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CSS variables but with a dash of JavaScript. ✨

vaibhavkhulbe profile image Vaibhav Khulbe Originally published at daily.dev ・5 min read

Okay, we'll go with this quick and straight. When you first start diving into CSS, you do the usual thing like changing color, changing fonts, etc. Then you dive deep into media queries, cross-browser properties, and finally to variables.

But what if we use these variables in our CSS files alongside with some magic of our old friend JavaScript, then imagine what we can achieve! Something cool? Yes, you're correct. Let's do this and make something nice.

Sprinkle GIF

Something to sprinkle!

Quick note on CSS variables 📝

Of course, some basics first.

CSS Custom Properties or CSS Variables allows us to store a value stored in one place, then referenced in multiple other places.

Sometimes specific values need to be reused throughout a document. A typical example is when you get a specific color palette from designers, and you need to add specific hex values of colors, font-sizes, or even some responsive breakpoints. You assign these values to your custom-made CSS properties called variables here.

This is useful not only because they can be used at multiple instances and makes editing the values easy but also, it makes the properties easier to read when referring to it later. For example: --headline-color is better to read than #000.

Check out this wonderful CodePen example:

Usage and syntax

Declaring a custom CSS property is created by assigning the double hyphen (--) in front of the variable name, and then the property value is written like any other CSS property.

Check out this example:

element {
  --main-bg-color: lightgray;
}
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Now, to use this custom property anywhere in your CSS file you can do this:

element {
  background-color: var(--main-bg-color);
}
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So, you don't need to write lightgray value for the background-color in all places where there is a need to use the var() function and pass in the CSS custom variable inside.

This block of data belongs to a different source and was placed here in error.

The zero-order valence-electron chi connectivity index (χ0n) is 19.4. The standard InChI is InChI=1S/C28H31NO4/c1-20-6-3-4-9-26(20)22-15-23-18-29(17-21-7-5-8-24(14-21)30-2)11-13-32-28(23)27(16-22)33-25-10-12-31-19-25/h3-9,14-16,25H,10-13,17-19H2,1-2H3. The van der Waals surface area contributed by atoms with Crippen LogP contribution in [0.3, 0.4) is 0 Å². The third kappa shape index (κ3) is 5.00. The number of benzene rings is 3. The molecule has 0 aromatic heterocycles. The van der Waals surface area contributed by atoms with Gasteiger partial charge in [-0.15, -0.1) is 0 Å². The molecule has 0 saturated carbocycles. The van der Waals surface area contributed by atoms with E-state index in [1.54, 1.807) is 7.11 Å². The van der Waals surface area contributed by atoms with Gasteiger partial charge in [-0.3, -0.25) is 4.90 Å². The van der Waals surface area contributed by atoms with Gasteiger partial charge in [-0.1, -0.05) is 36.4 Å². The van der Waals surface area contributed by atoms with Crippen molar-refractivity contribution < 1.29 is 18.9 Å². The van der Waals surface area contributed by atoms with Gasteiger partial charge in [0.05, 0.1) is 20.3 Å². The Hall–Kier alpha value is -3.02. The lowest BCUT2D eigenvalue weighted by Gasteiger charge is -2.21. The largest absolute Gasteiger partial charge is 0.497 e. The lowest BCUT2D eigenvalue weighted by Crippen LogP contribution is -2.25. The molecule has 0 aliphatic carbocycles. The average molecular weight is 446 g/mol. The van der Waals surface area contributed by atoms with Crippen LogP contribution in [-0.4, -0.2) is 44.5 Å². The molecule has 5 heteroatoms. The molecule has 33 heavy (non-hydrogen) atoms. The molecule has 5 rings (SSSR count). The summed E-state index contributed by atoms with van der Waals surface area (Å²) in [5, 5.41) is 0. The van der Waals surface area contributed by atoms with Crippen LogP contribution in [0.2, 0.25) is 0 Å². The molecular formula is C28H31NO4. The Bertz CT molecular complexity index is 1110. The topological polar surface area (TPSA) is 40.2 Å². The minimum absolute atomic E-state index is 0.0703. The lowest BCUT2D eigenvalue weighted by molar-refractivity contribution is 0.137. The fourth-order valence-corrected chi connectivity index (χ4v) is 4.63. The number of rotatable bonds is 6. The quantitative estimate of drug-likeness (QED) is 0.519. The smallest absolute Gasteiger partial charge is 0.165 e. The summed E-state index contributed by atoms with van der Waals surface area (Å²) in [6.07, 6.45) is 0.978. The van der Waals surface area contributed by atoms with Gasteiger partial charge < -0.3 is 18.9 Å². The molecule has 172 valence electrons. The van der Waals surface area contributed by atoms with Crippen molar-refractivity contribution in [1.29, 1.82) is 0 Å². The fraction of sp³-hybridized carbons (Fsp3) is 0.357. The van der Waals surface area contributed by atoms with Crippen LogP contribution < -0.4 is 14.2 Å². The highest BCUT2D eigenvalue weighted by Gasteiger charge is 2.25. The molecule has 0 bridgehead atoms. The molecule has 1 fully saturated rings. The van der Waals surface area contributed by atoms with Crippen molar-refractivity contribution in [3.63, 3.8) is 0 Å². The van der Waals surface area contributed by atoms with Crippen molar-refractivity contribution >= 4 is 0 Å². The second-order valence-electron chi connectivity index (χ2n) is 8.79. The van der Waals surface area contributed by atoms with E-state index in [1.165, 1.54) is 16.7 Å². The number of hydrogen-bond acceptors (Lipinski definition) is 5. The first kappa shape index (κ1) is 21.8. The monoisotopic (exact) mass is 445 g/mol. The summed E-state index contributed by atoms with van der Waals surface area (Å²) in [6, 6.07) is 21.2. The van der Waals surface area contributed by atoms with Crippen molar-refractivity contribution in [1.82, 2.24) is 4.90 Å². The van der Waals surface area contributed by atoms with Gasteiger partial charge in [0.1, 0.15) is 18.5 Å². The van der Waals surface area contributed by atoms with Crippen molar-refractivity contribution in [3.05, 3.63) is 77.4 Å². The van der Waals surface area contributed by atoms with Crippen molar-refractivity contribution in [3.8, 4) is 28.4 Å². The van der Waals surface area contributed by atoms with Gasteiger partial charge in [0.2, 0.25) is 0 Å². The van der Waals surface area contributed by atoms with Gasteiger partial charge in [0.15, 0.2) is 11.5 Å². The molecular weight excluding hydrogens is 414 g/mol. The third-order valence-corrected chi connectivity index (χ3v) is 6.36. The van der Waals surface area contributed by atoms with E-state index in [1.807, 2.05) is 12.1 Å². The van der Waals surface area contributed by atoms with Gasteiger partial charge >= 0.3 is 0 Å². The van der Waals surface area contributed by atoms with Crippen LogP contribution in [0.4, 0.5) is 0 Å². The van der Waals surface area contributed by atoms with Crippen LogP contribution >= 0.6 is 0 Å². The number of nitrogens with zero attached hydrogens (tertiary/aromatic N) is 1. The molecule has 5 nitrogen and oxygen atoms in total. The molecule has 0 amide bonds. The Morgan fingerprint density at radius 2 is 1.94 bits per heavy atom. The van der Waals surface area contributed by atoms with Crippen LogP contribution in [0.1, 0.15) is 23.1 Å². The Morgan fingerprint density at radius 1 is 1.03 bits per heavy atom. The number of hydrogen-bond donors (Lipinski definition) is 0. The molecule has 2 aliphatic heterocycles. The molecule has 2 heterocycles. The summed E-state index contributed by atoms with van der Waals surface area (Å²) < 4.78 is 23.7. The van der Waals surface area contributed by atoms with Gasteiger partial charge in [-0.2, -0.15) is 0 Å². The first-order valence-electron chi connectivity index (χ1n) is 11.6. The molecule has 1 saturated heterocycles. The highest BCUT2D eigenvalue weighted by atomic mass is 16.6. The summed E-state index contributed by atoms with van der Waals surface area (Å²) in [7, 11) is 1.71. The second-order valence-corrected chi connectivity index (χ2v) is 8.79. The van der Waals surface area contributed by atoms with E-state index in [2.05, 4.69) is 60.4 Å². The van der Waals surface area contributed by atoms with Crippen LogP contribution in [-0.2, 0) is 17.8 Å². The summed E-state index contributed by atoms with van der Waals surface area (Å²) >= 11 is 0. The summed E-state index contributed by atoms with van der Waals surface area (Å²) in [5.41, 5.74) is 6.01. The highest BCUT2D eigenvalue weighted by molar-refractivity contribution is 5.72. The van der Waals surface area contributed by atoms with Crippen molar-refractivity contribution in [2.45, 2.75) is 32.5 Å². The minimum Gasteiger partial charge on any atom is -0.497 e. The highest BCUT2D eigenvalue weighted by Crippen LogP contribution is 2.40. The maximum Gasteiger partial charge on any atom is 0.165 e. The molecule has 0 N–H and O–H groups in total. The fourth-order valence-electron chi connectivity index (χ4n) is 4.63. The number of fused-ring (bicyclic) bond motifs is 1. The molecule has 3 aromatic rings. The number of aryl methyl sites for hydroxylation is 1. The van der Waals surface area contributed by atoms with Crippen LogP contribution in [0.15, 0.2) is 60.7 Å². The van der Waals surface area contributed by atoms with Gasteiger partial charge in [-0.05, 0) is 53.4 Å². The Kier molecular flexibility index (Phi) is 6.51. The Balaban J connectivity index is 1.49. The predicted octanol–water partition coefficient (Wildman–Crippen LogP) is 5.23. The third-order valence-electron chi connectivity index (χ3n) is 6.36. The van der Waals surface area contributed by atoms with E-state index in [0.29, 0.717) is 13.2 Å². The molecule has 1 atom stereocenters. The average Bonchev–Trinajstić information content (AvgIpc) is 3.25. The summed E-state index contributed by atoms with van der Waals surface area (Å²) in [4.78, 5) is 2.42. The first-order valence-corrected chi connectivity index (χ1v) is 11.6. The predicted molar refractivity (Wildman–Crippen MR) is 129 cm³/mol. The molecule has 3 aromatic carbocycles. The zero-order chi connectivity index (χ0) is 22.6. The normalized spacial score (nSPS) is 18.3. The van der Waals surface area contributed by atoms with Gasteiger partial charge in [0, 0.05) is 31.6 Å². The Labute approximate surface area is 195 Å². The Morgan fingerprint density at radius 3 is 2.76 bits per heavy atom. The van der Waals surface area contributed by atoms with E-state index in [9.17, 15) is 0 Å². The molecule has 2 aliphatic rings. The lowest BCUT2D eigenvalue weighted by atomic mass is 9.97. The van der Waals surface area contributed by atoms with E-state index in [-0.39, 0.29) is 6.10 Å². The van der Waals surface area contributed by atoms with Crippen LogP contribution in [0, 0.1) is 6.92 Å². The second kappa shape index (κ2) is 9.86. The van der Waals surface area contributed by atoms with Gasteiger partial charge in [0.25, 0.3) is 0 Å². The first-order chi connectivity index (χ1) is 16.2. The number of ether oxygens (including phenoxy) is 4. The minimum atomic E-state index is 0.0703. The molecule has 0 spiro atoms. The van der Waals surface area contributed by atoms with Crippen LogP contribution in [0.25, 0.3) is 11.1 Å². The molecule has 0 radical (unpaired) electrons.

Introducing JavaScript ✨

Time to start interacting with the web developer's favorite language.

Let's see how we can write a new property value in JavaScript.

➡️ setProperty

var element = document.documentElement;
element.style.setProperty('--name', value);
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So, what these new functions mean?

The setProperty() takes in the property name, it's value, and optionally the priority.

The code you saw above sets a new value for a globally defined property. This type of JavaScript code is useful when you are managing state and then modifying CSS styles based on given values.

➡️ getPropertyValue

element.style.getPropertyValue('--my-color');
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Yeah, exactly what you're thinking right now. Just as with any other language, we have setters and getters here too. With the setProperty we were setting a new value, and here with getPropertyValue, we return a DOMString containing the value of the above-specified CSS property.

Here's a practical example:

element.style.setProperty('--accent-color', '#663399');
element.style.getPropertyValue('--accent-color');
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This will return the value of --accent-color as #663399 when the browser renders the webpage.

➡️ removeProperty